Bangladesh made history on Wednesday with an emphatic nine-wicket victory over South Africa in the third ODI to win the series 2-1. Kobus Pretorius reports.
The defeat in Sunday’s second game was written off as a ‘bad day at the office’ but the same excuse can’t be offered this time around.
This is the first time Bangladesh have ever beaten South Africa in a series, and they deserved it.
South Africa were outplayed; comfortably and alarmingly so. The hype surrounding this Bangladeshi team has been justified as they add South Africa to a growing pile of big name scalps in 2015.
The Tigers have now won four consecutive series against Zimbabwe, Pakistan, India and South Africa which makes them a legitimate threat in the 50-over format when playing at home.
Again Hashim Amla won the toss and batted first and again they lost by failing to post a competitive target for the hosts to chase.
South Africa’s batters struggled throughout their innings and after a lengthy rain delay they managed to reach a below par 168-9 in their allotted 40 overs.
Again the top order failed and again the bowlers failed to make any sort of impact. It was almost as if the two teams batted on two different pitches.
The only positive for South Africa was the fact that JP Duminy got some runs.
Where the Proteas batsmen struggled for rhythm and momentum, Bangladesh made batting looked easy and chased down the target with no pressure on them whatsoever.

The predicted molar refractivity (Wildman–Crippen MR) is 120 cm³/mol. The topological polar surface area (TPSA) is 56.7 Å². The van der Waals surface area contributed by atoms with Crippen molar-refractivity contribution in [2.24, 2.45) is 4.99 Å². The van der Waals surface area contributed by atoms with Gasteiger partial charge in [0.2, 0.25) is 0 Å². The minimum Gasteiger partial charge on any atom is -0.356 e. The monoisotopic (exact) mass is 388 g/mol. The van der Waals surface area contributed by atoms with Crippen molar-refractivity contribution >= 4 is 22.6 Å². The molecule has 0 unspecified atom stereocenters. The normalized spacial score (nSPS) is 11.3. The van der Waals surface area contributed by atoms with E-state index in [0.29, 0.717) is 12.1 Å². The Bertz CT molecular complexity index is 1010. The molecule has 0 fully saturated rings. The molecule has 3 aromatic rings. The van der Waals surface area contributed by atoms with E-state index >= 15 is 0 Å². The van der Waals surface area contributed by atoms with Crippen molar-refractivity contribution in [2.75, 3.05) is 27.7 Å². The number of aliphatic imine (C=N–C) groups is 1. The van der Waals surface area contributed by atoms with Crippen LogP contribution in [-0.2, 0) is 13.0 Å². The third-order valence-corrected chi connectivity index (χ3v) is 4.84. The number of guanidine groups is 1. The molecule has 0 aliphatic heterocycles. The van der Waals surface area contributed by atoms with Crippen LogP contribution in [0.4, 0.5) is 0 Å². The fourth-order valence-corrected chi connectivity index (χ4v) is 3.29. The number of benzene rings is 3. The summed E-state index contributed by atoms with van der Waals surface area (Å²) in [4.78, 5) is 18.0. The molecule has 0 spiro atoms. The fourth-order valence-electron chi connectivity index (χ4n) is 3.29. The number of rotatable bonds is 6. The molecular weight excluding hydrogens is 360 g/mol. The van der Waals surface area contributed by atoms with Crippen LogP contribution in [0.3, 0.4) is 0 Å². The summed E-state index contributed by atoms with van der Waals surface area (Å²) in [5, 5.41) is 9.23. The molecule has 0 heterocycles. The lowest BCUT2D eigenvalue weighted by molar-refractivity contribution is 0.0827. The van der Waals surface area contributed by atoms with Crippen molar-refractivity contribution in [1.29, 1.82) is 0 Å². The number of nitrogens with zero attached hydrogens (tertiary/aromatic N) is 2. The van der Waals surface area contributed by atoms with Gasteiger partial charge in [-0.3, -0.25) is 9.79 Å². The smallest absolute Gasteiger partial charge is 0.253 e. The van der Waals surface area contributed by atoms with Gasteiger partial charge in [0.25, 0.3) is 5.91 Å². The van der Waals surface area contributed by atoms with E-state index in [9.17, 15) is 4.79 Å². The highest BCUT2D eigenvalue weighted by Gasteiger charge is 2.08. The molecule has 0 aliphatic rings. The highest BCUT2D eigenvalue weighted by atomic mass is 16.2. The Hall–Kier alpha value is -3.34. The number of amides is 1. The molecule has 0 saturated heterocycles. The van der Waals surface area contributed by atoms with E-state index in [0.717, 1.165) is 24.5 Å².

Serious questions needs to be asked about Quinton de Kocks (6 from 17) place in the side. His continued selection can no longer be justified. Players have been dropped in the past for less.
Also under pressure is Amla who was dropped on 13, but was caught behind shortly after for 15 as South Africa limped to 50-4.
The visitors struggled to rotate the strike and boundaries were few and far between.
David Miller and Duminy (51) started to settle in before the rain came pouring down. Miller looked the most comfortable out in the middle and continued to attack the spinners with sweep shots before he sliced a ball which wasn’t quite wide enough straight to point for 44.
It was a big wicket for the Bangladeshis with just 10 overs remaining in the innings. Farhaan Behardien didn’t last long and Duminy had to continue batting with the tail-enders. He reached his fifty from 67 balls.
Bangladesh looked comfortable out in the middle from the start of their chase and made stroke play look easy on the same pitch their opposition batted on.
The inclusion of Morne Morkel made no difference as he conceded more than seven runs an over in his first five overs.
In the end, Bangladesh cruised to the target of 170 (adjusted by the Duckworth/Lewis-method) with 14 overs to spare thanks to Soumya Sarkar (90 from 75) and Tamim Iqbal (61 not out).
Sarkar’s 90 is the highest score by a Bangladesh batsmen against South Africa.
Bangladesh deserve credit for the way they bowled and how they batted. For South Africa, serious questions need to be asked of certain individuals and their continued selection.